With 40% of jurisdictions in California pending State approval as of June 30 on how well their local housing policies and programs comply with statewide goals, it’s no wonder that questions and concerns regarding the implications to our local communities continue to grow. I am happy to report that on Aug. 21, Gilroy received official notification of compliance that now concludes this cycle of State approval.
State approval of each jurisdiction’s housing policies is done every eight years through the Housing Element certification process. The current approval cycle covers 2023-2031 and represents the sixth eight-year cycle to go through this process with the State.
A Housing Element refers to a specific portion of a local jurisdiction’s General Plan, a 20-year document that spells out the long-term framework for future growth and physical development of all types (commercial, residential, industrial, etc.), including traffic circulation and city services. Specific subject matters within the General Plan are referred to as “elements” of the General Plan.
Gilroy’s most recently adopted General Plan is the 2040 General Plan. Although the General Plan is updated every 20 years, the Housing Element within it must be updated every eight years and submitted for approval, or certification, to the California Department of Housing and Community Development (HCD).
The due date for approval by HCD for this cycle was Jan. 31. On Jan. 27, Gilroy received our first notification that HCD found insufficiencies in the detail we provided to adequately demonstrate our compliance and cooperation with statewide housing production goals in various categories of housing. The City Council approved the revised Housing Element on May 1 and city staff submitted it on May 8 for HCD’s 60-day review. On July 6 we received a list of HCD comments asking for additional language to clarify current and planned efforts on housing types and locations that meet state goals. These modifications were minor and fell within the parameters previously approved by the City Council and within the authorization given to staff to address and re-submit.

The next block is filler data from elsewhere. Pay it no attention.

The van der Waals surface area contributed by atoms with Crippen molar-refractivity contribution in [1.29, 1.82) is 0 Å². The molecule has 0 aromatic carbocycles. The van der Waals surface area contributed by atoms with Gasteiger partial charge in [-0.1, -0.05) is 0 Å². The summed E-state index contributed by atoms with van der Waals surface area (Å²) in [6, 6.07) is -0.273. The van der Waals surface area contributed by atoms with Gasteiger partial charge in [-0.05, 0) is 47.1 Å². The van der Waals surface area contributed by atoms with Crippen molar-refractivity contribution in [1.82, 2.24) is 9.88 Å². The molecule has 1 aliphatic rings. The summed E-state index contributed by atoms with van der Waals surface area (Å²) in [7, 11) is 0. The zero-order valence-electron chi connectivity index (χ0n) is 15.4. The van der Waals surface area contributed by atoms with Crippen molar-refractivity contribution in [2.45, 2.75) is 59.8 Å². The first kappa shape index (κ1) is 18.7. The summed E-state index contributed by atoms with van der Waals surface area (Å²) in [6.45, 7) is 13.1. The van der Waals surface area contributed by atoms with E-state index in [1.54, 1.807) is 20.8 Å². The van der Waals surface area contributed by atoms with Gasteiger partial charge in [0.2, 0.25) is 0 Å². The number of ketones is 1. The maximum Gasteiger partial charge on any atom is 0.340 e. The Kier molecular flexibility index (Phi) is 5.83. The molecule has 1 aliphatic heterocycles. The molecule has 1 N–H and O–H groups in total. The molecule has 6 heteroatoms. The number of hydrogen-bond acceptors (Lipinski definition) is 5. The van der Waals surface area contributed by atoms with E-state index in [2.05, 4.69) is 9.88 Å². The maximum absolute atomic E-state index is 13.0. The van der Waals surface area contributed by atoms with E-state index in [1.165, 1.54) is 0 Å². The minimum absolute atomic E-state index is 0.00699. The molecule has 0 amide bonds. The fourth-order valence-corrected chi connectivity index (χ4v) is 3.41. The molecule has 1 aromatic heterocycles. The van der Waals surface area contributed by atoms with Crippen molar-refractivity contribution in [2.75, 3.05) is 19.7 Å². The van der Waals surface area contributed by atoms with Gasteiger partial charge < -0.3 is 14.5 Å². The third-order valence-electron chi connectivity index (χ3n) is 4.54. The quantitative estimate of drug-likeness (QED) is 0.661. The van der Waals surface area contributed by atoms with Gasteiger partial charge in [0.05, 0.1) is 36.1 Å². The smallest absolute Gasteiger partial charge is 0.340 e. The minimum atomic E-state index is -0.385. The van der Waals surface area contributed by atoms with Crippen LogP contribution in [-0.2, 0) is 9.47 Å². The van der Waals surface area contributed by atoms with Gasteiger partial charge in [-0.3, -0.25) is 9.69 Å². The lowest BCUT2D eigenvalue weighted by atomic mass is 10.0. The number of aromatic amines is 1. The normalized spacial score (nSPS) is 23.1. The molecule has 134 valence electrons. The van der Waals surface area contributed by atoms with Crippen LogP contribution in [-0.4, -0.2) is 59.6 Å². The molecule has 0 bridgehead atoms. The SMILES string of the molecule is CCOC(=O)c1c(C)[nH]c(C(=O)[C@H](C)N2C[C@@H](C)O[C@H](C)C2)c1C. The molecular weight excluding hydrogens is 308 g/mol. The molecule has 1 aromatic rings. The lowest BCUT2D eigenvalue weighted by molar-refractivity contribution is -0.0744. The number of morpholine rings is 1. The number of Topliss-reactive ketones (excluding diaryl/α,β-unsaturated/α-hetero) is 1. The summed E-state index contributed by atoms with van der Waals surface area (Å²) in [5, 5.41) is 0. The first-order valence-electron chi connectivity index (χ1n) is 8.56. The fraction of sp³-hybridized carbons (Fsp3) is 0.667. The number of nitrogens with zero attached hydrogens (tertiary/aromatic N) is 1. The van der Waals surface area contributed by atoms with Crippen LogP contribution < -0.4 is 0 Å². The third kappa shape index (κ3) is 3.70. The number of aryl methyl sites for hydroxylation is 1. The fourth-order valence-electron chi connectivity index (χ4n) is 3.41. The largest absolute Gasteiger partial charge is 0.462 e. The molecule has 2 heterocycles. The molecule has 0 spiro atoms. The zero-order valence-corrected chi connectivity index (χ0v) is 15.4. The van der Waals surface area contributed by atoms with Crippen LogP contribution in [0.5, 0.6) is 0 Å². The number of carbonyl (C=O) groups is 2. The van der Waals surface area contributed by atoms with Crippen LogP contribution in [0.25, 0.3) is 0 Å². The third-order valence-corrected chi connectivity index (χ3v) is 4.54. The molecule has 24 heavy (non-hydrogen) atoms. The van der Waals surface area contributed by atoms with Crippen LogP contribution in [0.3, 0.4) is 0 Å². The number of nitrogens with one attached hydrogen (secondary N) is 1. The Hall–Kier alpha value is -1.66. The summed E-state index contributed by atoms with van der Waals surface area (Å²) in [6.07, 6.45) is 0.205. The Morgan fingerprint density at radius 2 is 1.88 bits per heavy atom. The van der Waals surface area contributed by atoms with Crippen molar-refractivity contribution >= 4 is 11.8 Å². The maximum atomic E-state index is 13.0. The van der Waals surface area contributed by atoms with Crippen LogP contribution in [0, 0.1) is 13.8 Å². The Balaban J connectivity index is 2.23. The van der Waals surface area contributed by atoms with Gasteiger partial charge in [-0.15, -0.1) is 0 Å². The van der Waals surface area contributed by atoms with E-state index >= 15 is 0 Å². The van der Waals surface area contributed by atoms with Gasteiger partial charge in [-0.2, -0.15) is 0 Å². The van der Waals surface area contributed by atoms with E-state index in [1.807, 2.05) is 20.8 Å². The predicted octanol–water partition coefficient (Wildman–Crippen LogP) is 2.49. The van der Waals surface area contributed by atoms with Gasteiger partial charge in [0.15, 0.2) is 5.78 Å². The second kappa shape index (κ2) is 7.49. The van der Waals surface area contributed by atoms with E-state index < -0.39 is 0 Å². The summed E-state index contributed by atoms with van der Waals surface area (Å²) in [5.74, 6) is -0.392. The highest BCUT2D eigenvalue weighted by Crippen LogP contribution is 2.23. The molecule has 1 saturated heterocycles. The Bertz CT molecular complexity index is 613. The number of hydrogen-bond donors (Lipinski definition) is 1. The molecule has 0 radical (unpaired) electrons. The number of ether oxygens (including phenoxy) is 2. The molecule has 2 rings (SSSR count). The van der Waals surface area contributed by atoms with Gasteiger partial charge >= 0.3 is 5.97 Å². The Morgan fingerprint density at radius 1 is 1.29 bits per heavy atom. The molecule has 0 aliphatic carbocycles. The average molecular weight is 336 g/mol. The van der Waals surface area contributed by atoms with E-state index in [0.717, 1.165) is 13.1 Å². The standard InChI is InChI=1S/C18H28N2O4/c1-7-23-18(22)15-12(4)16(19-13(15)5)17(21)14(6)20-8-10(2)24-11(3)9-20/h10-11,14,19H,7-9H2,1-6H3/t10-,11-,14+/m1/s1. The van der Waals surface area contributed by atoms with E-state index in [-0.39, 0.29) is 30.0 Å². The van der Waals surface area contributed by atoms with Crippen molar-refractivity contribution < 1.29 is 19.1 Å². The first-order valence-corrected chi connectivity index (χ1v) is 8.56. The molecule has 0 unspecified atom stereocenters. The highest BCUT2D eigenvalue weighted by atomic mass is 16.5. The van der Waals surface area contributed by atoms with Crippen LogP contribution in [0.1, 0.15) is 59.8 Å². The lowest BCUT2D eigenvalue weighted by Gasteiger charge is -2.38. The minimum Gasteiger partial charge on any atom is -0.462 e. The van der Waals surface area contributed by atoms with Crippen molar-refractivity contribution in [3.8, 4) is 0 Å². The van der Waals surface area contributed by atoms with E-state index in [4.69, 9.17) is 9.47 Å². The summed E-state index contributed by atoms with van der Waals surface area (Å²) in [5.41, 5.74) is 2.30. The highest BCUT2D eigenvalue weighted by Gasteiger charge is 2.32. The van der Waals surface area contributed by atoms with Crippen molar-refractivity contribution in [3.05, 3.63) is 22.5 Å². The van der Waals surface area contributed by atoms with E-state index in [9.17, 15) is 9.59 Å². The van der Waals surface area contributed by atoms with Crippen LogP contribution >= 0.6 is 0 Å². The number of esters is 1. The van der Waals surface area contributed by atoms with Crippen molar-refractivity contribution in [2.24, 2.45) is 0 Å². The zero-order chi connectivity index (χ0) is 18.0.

On Aug. 21, we received official notification that our certification process for this eight-year cycle is now complete.
California Government Code contains a section in the Housing Accountability Act informally known as the “Builder’s Remedy.” The Builder’s Remedy is based on the assumption that local jurisdictions are denying housing projects proposed by developers. As the name suggests, Builder’s Remedy refers to what a housing developer can do to remedy a situation where a local jurisdiction may be resisting housing developments. Among other circumstances that may suggest resistance to housing, this section of State law also points to the lack of a certified Housing Element as one criterion that may be indicative of resisting development. Consequently, while a jurisdiction’s Housing Element is pending certification beyond the original due date (Jan. 31 for this eight-year cycle), Builder’s Remedy affords housing developers an opportunity to submit applications that are not necessarily consistent with a city’s existing zoning. For example, a builder may submit plans to construct single-family homes in an area zoned for high density housing, or in an area not zoned for housing at all.
Whether or not a builder can successfully assert Builder’s Remedy for purposes of proceeding with their housing development plans is a legal question that depends on all of the facts and circumstances surrounding the issue. It is not solely based on the date upon which Housing Elements are certified. Unfortunately, the nature of the Builder’s Remedy section and the questions that it raises make it difficult to avoid jumping to conclusions that alarm the public.
Housing projects citing Builder’s Remedy have been filed in several jurisdictions across the State and in Santa Clara County. As of Aug. 13, Gilroy received two preliminary applications citing the use of “Builder’s Remedy,” and no others since. No action is taken on a preliminary application except to determine if it is complete. Once a preliminary application is determined to be complete, an applicant has 180 days to submit a formal application, or the preliminary application will expire. To date, no formal applications have been received. When and if a full formal application is received, the City will perform a detailed review of the proposed project, including whether the “Builder’s Remedy” avenue may or may not apply.
It is worthy to note that Gilroy’s Housing Element is a substantial document that reflects our policies that embrace housing development applications that meet our General Plan criteria and help us reach housing need allocations.
Marie Blankley, CPA is the mayor of Gilroy.